• There is no one size fits all solution to the complex problem of implementing a deployment pipeline. The crucial point is to create a system of record that manages each changes from check-in to release, providing the information you need to discover problems as early as possible in the process.
  • A Deployment pipeline, in turn, depends on having some foundations in place

o   A good configuration management

o   Automated scripts for building and deploying your application

o   Automated tests to prove that your application will deliver value to its users

o   Discipline to ensure that only changes that have passed through the automated build, test and deployment system get released.

Continuous Delivery Steps

Plan

This adoption path consists of one practice that focuses on establishing business goals and adjusting them based on customer feedback: continuous business planning.

Businesses today need to be agile and able to react quickly to customer feedback. Achieving this goal centers on an organization’s ability to do things right. Unfortunately, traditional approaches to product delivery are too slow for today’s speed of doing business, partially because these approaches depend on custom development and manual processes and because teams are operating in silos. Information required to plan and re-plan quickly, while maximizing the ability to deliver value, is fragmented and inconsistent. Often the right feedback isn’t received early enough to achieve the right level of quality to truly deliver value.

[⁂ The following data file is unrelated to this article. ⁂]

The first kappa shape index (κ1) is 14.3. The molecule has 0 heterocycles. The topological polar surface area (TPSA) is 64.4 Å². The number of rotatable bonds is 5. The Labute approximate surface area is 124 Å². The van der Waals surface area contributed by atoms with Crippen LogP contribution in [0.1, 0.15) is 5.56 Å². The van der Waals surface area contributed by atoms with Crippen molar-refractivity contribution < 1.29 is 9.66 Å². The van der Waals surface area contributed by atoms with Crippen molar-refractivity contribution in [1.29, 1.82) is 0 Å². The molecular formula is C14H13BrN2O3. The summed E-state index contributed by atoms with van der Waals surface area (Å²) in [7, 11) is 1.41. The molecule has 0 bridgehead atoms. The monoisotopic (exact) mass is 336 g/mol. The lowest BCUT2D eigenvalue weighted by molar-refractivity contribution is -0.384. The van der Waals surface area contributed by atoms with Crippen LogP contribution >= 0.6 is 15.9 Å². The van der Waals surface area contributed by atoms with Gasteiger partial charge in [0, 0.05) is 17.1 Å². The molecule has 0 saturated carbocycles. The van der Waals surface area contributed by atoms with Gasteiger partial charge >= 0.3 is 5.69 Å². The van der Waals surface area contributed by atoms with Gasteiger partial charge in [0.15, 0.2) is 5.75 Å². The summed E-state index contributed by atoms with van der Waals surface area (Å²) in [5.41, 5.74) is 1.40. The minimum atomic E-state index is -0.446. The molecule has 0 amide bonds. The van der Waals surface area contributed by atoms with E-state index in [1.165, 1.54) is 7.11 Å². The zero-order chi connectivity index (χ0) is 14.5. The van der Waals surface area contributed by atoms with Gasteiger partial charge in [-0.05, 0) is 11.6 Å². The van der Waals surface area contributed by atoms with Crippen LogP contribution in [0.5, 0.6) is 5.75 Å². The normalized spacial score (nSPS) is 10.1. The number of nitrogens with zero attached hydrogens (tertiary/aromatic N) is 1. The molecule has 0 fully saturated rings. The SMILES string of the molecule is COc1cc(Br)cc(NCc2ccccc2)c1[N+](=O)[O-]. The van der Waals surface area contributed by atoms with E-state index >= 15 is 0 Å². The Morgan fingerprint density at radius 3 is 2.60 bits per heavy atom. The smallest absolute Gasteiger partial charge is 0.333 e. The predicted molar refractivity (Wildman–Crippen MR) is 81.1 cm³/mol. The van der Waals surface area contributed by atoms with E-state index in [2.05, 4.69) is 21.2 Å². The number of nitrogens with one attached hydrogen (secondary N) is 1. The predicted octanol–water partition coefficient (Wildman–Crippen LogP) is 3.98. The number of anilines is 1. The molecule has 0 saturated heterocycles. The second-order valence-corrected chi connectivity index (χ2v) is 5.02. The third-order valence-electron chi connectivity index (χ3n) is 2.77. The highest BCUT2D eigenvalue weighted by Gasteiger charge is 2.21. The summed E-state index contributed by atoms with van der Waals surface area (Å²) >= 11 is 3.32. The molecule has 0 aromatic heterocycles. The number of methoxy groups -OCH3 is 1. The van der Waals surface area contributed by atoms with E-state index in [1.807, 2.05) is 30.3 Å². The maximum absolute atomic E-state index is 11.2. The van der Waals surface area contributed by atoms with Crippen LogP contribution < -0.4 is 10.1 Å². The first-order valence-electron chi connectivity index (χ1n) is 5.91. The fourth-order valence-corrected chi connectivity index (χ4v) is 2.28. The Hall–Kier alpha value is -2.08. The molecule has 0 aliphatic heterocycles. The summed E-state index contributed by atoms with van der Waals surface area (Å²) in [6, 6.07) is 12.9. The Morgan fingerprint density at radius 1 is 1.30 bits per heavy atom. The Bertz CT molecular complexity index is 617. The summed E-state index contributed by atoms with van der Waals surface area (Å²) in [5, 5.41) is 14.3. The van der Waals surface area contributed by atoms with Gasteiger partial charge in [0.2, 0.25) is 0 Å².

Teams also struggle to incorporate feedback that should inform the prioritization of investments and then to collaborate as an organization to drive execution in a continuous delivery model. For some teams, planning is viewed as governance overhead that’s intrusive and slows them down instead of an activity that enables them to deliver value with speed. Faster delivery provides greater business agility, but you must also manage speed with the trust and confidence that what you’ve delivered is the right thing. You can’t deliver software at speed if you don’t trust the accuracy of your business goals, your measurements, and your platforms.

DevOps helps to reconcile these competing perspectives, helping teams collaboratively establish business goals and continuously change them based on customer feedback thereby improving both agility and business outcomes. At the same time, businesses need to manage costs. By identifying and eliminating waste in the development process, the team becomes more efficient but also addresses cost. This approach helps teams strike an optimal balance between all these considerations, across all phases of the DevOps life cycle in moving to a continuous delivery model.

Code/Build/Test

This adoption path involves two practices: collaborative development and continuous testing. As such, it forms the core of development and quality assurance (QA) capabilities.

Collaborative Development